If you’re taking on the paternal role for workplace training and notice that employees are more sullen teens than willing participants, you have a serious problem. Often, the issue with training initiatives isn’t only centered around the content, the delivery system, or even the strategy: It’s the attitude behind the training.

When a training program is just another task to check off the list, it has less of a chance to really make a difference. Putting that training program online for easy access might sound like the solution, but transitioning from traditional training to eLearning isn’t a matter of just uploading content. Instead, a fundamental adjustment in the way your organization thinks about learning and development must occur for the changes to really take hold.

Good Learning, Bad Learning

When looking at solutions for less-than-engaging learning, someone will almost always suggest the idea of eLearning as a solution. As an eLearning company, we emphatically agree (in fact, give that guy a raise!) and think it’s a great way to transition training from a static exercise to an ever-evolving process.

The problem is that making the leap from traditional PowerPoint-based training to eLearning is that most transitions are handled badly. Instead of reimagining current strategies in the realm of eLearning, most organizations avoid adapting content to eLearning delivery, and instead simply upload old training onto a website before proclaiming their work as done.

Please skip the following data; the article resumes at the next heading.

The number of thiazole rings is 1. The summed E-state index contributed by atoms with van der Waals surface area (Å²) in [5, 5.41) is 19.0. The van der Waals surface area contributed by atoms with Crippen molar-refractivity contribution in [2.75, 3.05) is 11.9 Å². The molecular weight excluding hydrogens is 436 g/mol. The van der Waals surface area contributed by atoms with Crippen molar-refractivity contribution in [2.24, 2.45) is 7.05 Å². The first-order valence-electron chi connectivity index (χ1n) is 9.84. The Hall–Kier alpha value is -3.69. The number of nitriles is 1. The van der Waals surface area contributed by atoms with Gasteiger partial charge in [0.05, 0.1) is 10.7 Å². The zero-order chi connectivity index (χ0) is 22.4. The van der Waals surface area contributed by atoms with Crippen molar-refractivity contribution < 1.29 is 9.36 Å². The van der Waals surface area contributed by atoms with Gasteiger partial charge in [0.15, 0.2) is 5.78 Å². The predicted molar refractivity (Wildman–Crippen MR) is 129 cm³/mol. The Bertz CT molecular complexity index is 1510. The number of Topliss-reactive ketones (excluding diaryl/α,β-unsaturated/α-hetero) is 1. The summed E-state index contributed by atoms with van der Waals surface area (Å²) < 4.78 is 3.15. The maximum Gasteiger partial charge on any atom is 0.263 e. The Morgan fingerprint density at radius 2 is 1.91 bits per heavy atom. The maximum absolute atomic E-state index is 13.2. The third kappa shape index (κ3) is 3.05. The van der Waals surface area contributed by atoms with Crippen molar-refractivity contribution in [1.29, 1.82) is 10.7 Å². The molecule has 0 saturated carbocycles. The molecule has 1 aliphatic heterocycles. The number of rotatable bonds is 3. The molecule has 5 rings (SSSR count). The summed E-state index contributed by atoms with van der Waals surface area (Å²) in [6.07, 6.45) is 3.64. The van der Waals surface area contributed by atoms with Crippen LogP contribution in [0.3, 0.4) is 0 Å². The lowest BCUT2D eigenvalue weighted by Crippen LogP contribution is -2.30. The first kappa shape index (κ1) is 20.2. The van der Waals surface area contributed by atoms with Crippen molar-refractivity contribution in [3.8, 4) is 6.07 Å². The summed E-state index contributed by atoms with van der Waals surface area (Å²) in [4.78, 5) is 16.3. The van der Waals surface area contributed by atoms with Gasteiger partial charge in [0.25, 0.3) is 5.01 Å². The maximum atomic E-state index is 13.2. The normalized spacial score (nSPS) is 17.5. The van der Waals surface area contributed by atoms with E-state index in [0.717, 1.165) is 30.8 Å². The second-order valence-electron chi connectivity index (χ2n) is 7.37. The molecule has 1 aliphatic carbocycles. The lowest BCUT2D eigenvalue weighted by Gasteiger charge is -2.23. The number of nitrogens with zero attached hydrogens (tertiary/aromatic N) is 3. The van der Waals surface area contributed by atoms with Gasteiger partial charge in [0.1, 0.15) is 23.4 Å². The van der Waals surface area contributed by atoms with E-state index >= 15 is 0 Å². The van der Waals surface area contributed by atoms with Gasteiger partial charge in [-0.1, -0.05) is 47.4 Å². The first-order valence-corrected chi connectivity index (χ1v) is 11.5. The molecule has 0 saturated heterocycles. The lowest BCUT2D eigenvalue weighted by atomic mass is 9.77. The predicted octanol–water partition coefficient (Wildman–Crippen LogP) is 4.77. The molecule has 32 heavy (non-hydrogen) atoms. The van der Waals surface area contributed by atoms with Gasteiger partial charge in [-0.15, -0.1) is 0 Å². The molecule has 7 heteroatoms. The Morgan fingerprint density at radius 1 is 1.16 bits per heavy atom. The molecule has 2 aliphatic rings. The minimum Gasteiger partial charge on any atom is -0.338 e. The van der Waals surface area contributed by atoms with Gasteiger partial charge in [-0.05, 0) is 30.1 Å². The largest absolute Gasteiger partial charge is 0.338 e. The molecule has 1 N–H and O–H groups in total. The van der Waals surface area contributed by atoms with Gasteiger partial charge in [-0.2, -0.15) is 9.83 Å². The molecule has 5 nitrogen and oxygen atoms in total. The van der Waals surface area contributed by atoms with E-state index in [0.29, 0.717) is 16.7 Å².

Making the switch to eLearning isn’t necessarily laborious, but it should take more work than copy and paste. If your organization is open to eLearning, but doesn’t take the time to adapt material to an eLearning approach, employee attitude stays the same. The only difference is that now employees can roll their eyes at home-based training as well as in the office.

Changing Attitudes

If you’re dedicated to the idea of an L&D overhaul in your organization, start by looking at your training methods. Most organizations require three types of training:

  • Compliance training. This is the check-the-box, required training that employees must complete in order to do their jobs legally, safely, and effectively.
  • Functional training. Functional training revolves around the skills and strategy for employees to succeed in their chosen fields. A sales meeting, for example, qualifies as functional training.
  • Talent management. Showing employees their trajectory with an organization–and giving them the skills to get there–falls under the umbrella of talent management.

If the three types of training are so different, then why use the same type of delivery across the board? Instituting eLearning in your organization must involve an in-depth look at current efforts, what’s working, what’s not, and how to best delivery information to learners in a way that is engaging, interactive, and effective.

Without first changing your organization’s attitude toward L&D, your eLearning efforts will ultimately fail. Instead of seeing training as another item on a “To do” list, you must cultivate a culture of learning among employees and supervisors. That way, when eLearning is introduced as a training strategy, learners are excited to experience something new, connect with the material, and even lead themselves on a journey of growth and learning.